Prisoner Votes in Supreme Court Tomorrow

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The Sunday Times report that the government’s most senior legal officer is to make an unprecedented appearance before Britain’s highest court to oppose a bid by a child rapist and a murderer to win the right to vote in elections.

In a case starting tomorrow, Dominic Grieve, the attorney-general, will argue in the Supreme Court that parliament, rather than Europe, should decide prisoners’ voting rights.

Grieve’s decision to fight the case in person — the first time an attorney-general has appeared in the Supreme Court since it was established in 2009 — is a clear sign of the government’s concern about the claim, the latest round of Britain’s fight with Europe over prisoners’ votes.

George McGeoch, who befriended a deaf man and then murdered him by slashing his throat, and Peter Chester, who raped and strangled his seven-year-old niece, are using European law to claim the right to vote.

Experts are concerned that, if the claim is successful, it could hamper attempts by the government to give parliament the opportunity to assert its power over prisoners’ votes.

Parliament is to vote on whether to defy a ruling by the European Court of Human Rights in Strasbourg that a blanket ban on prisoner voting has to end. MPs will be given the option of maintaining the blanket ban or introducing some voting rights.

McGeoch’s lawyers, however, plan to invoke European Union laws, which are separate from the human rights convention overseen by the Strasbourg judges.

Chester is seeking the right to vote in parliamentary and European elections. McGeoch claims he should be allowed to vote in European and Scottish parliamentary elections.

The European laws, unlike the convention, can be directly enforced by British courts without being subject to parliament. If McGeoch is successful, it could undermine the parliamentary vote and provoke fresh demands for powers to be repatriated from the EU.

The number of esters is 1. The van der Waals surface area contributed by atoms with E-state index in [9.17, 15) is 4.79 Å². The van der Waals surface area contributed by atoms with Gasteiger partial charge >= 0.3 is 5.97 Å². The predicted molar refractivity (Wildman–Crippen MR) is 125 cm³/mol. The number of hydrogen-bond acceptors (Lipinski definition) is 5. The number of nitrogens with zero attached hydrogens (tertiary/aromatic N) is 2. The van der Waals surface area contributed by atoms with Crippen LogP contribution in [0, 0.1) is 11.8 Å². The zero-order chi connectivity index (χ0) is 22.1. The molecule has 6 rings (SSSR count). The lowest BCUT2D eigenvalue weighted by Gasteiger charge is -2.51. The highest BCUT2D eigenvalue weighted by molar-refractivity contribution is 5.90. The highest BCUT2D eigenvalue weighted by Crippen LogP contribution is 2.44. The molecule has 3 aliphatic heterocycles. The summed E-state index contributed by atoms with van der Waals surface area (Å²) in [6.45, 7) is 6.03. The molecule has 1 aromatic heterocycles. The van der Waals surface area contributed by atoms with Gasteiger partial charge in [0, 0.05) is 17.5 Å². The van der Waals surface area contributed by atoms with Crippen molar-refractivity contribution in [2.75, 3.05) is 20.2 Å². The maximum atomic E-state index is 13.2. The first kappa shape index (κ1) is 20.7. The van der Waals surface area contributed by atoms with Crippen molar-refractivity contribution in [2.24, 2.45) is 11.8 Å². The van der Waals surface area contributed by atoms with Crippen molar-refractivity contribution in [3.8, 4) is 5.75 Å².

Dominic Raab, the Tory MP for Esher and Walton and a former Foreign and Commonwealth Office lawyer, said: “The fact that the attorney-general is defending the case shows how serious an assault on our democracy it is.

“The EU’s backdoor attempt to dictate human rights to Britain is dangerous . . . and will strengthen calls for a wholesale renegotiation of British terms of [EU] membership. It is a battle we must win.”

McGeoch, 41, originally from Glasgow, was jailed for life in 1999 after he beat and smothered Eric Innes, a bakery worker, before slitting his throat. Since then he has held prison nurses hostage with a blade, slashed a fellow prisoner with broken glass and once escaped from custody.

Chester, from Blackpool, Lancashire, was handed a life sentence in 1978 for killing his niece at his sister’s home.

In 2009, he made an unsuccessful legal challenge to the ban on prisoner voting. In his ruling, the judge said the bid was “offensive to constitutional principles”.

However, European judges have refused to back down in the face of Britain’s defiance over votes for prisoners. Last week, Dean Spielmann, the president of the Strasbourg court, was highly critical of the British failure to implement its rulings.

“Such an attitude . . . undermines the whole system and it causes great damage to the credibility of the UK when it comes to promoting human rights in other parts of the world,” he told the BBC.

A government spokesman said: “The government has made its position on prisoner voting rights absolutely clear — we believe prisoner voting is a matter for national parliaments to decide.

“The attorney-general will strongly defend that position at the Supreme Court.”

Mark Leech editor of Converse the national newspaper for prisoners said the Supreme Court ‘should put the Goverment in its place”.

Mr Leech said: “In the same way that prison officers intervene to free a prison officeer taken hostage, so too should the Surpeme Court intervene and free the issue of prisoner voting which has been unlawfully taken hostage by successive governments.

“The UK is a signatory to the European Convention of Human Rights, and Judges of the ECHR have made clear the UK should either implement judgements of the ECHR or get out of the European Court altogether.

“The Supreme Court should put the Goverment in its place and tell it to implement the judgement on prisoner voting which politicians have disgracefully ignored now for eight years.”

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